Wednesday, August 29, 2018

Demons and Secular Science

by Cowboy Bob Sorensen

Materialists contradict themselves by claiming that there is no God, spirits, or anything supernatural, and then they try to explain the soul and their version of free will (which is impossible from an evolutionary worldview). Ironically, atheists have their own miracles of sorts, but they deny God. 

Sure, we see some self-styled ghost hunters on television attempting to obtain electromagnetic, infrared, and other readings of supposedly haunted places. Those do not amount to much. Can secularists ride the trail and scientifically study demons, which they believe do not exist? Kind of difficult with their materialistic presuppositions and bad logic, such as, "Since there are some fakers, there are no spirits at all". I can show you some angry atheopaths that have blasphemed each person of the Trinity, and are demonically possessed.

Materialists deny the existence of spirits, but attempt to study demons anyway.
Credit: Pixabay / Pete Linforth
The Parkland school shooter, Nikolas Cruz, said he had a demon telling him to kill and destroy. His account sounds like a case of mental illness. From a Christian perspective, we need to consider the possibility of demonic influence, but I'll allow that it is unlikely in this case.

A study of Ouija boards was done by Thomas Hoffman. You know, that thing you scoot around on a board with an alphabet that also has symbols as well as a yes and no? Many people claim to have contacted spirits. This scientist wrote it is all in the minds of the users. What pusillanimous drivel!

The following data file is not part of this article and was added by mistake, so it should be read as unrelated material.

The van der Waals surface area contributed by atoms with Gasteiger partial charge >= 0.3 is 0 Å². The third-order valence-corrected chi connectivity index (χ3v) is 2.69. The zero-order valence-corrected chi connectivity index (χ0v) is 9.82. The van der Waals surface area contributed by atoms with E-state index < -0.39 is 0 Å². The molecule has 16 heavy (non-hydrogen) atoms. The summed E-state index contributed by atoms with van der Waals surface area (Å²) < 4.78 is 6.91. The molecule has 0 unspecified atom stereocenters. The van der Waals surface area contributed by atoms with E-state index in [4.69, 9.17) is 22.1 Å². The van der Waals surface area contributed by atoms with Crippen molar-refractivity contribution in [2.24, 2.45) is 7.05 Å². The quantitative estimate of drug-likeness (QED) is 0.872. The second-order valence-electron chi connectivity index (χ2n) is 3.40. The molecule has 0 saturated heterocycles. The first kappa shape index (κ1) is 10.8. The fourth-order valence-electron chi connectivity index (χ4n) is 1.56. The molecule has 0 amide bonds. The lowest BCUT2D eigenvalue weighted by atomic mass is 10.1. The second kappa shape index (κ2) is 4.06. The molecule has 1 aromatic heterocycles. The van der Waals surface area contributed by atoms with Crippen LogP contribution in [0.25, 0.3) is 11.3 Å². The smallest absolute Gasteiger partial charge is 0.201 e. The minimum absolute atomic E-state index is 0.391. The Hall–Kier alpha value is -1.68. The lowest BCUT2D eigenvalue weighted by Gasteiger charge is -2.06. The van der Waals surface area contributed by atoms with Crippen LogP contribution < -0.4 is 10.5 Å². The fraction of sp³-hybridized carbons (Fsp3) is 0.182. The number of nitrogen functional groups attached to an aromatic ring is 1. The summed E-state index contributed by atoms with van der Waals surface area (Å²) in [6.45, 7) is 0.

I've told my account elsewhere of living in an apartment complex and hearing the teenagers across the hall messing with a Ouija board. They didn't know I was there. I went outside and prayed with authority, and shut the wicked thing down. Then I heard them wondering why the thing stopped. I explained why, and also explained the gospel to them.

A woman's daughter and a friend were playing with one of those boards, and the woman was invited to join in. As time went on, they learned the name of the person that the spirit was impersonating, how he died by suicide, where he had lived, and more. They contacted some of his relatives online and verified the story. As more time passed, the spirit did not like the woman's current boyfriend, and she was physically assaulted by an unseen power, knocked backward in her chair to the floor. They ended Ouija involvement at that point, but she felt a presence for quite some time after that.

My interference was not something in the minds of those teenagers, and people like Hoffman would be hard pressed to explain it away. Also, he would not be able to explain how previously unknown people and facts were learned from a distance, or the force that assaulted the woman. Mere dismissal is not an explanation, old son.

"What does a demon look like, Cowboy Bob?"

Whatever it thinks will be the most influential, and not in red pajamas with horns and a pitchfork! I heard a story about demons that took the forms of the rock stars in the group Kiss, because that was someone's focus in life. Others can be the stuff of movies, with fangs and glowing eyes. What I think is worse is that they can be beautiful, like their master (2 Corinthians 11:14, Ezekiel 28:17). Despite all this, I fully believe that most people will not actually see a demon or angel.

Studying demons and angels can be fascinating and even helpful, but Satan likes a couple of things. One is for people to believe that he does not exist. Another is for people to become so obsessed with studies of angels and demons, they drift away from their Creator who gave them life. Those who have had demonic activities, whether through direct occult involvement or demons pretending to be can test the spirits: "Who is Jesus Christ?" (1 John 4:1-3).